Color Temperature and

You can manipulate color temperature at various stages by using your RAW editor or the camera's white balance settings. The term "color temperature" defines the composition of the light at a device's white point (i.e., the composition of light emitted by an ideal light source at a specific temperature) and is stated in Kelvin units (K).

Contrary to our normal color perception, the higher the color temperature of a light source, the more blue components it will have. Conversely, the lower a light's color temperature, the "warmer" it will appear (i.e., it will contain more red tones). Table 3-1 lists some examples of color temperatures for various light sources. You can find a more detailed explanation of how color temperature is calculated on page 173.

Table 3-1: Color Temperatures of Various Light Sources

Candlelight, Fire Tungsten, 60 Watt Tungsten, 100 Watt Halogen lamp Moonlight D50 Daylight Daylight Direct sunlight Sun and blue sky D65 daylight Flash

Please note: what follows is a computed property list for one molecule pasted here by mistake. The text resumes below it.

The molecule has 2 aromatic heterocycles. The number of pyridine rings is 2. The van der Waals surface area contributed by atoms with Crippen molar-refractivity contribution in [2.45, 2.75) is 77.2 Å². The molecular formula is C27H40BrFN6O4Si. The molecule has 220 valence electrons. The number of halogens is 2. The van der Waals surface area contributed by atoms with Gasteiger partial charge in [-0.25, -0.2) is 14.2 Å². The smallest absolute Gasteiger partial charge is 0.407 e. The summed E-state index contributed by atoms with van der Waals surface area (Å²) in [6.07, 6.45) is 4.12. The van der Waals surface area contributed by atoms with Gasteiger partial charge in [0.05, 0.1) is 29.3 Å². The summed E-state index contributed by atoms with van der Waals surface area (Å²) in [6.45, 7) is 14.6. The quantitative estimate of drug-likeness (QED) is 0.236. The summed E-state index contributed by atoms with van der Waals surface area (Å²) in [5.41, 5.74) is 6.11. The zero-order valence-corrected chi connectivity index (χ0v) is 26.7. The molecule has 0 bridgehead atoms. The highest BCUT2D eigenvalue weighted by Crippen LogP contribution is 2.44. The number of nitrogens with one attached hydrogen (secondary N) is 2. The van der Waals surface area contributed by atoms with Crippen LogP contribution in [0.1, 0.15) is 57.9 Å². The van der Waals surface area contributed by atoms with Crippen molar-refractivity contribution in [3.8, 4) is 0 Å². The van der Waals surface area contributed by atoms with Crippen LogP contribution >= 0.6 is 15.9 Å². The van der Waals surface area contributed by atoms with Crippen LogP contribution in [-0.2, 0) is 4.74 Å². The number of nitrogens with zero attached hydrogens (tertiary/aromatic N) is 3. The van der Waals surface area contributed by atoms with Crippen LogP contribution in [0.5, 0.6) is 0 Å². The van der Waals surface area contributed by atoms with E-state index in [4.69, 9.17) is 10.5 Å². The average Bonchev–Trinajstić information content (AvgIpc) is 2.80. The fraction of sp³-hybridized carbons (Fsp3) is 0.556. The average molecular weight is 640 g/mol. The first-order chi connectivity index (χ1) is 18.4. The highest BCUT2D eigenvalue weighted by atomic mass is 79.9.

Cloudy sky Neon Light Sunny mountain snow

Figure 3-36 shows the curve that is formed within a color space when the white point of an image is shifted. The horizontal position is influenced by shifts in color temperature and the vertical axis shows changes in color tone (hue). There is an example of this type of adjustment (made using Adobe Camera Raw) in figure 5-35, page 161. The "Hue" slider is also present in a number of other Photoshop tools, including the Hue/Saturation command described earlier.

1000-1800 K 2600 K 2700 K

3400 K

4100 K 5000 K 5300 K 5400 K 5800 K 6500 K 6500 K 7000-8000 K 8000-9000 K up to 16000 K

Figure 3-37: The color wheel showing two examples of complementary colors





\ Hue

\ ^^^ Tungsten (ca

. 2700 K)


\ S3 "XCandle light (ca. 1500 K)

D65/^° Color ■


/ Mountain snow


(ca. 16000K)


1 0.2 0.4 0.6

Color temperature and tone curves in a color space

Figure 3-36:

Color temperature and tone curves in a color space

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